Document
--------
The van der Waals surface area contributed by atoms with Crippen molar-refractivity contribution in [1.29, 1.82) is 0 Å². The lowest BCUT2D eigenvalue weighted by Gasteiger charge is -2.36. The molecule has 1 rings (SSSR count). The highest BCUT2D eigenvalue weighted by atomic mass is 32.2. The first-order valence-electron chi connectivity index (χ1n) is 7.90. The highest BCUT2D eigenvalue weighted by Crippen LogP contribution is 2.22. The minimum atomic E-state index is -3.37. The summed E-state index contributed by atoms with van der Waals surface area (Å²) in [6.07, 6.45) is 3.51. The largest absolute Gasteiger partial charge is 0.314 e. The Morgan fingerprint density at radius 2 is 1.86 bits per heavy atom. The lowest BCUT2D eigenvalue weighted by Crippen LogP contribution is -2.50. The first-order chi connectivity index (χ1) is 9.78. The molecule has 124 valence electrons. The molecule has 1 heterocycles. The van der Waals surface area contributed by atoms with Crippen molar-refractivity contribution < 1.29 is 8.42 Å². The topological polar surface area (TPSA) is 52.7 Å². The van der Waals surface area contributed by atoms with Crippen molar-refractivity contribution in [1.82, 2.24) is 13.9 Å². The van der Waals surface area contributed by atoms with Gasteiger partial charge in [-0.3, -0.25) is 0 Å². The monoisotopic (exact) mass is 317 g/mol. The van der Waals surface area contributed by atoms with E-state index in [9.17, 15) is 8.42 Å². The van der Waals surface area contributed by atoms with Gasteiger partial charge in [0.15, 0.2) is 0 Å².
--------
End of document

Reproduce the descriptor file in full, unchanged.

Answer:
The van der Waals surface area contributed by atoms with Crippen molar-refractivity contribution in [1.29, 1.82) is 0 Å². The lowest BCUT2D eigenvalue weighted by Gasteiger charge is -2.36. The molecule has 1 rings (SSSR count). The highest BCUT2D eigenvalue weighted by atomic mass is 32.2. The first-order valence-electron chi connectivity index (χ1n) is 7.90. The highest BCUT2D eigenvalue weighted by Crippen LogP contribution is 2.22. The minimum atomic E-state index is -3.37. The summed E-state index contributed by atoms with van der Waals surface area (Å²) in [6.07, 6.45) is 3.51. The largest absolute Gasteiger partial charge is 0.314 e. The Morgan fingerprint density at radius 2 is 1.86 bits per heavy atom. The lowest BCUT2D eigenvalue weighted by Crippen LogP contribution is -2.50. The first-order chi connectivity index (χ1) is 9.78. The molecule has 124 valence electrons. The molecule has 1 heterocycles. The van der Waals surface area contributed by atoms with Crippen molar-refractivity contribution < 1.29 is 8.42 Å². The topological polar surface area (TPSA) is 52.7 Å². The van der Waals surface area contributed by atoms with Crippen molar-refractivity contribution in [1.82, 2.24) is 13.9 Å². The van der Waals surface area contributed by atoms with Gasteiger partial charge in [-0.3, -0.25) is 0 Å². The monoisotopic (exact) mass is 317 g/mol. The van der Waals surface area contributed by atoms with E-state index in [9.17, 15) is 8.42 Å². The van der Waals surface area contributed by atoms with Gasteiger partial charge in [0.15, 0.2) is 0 Å².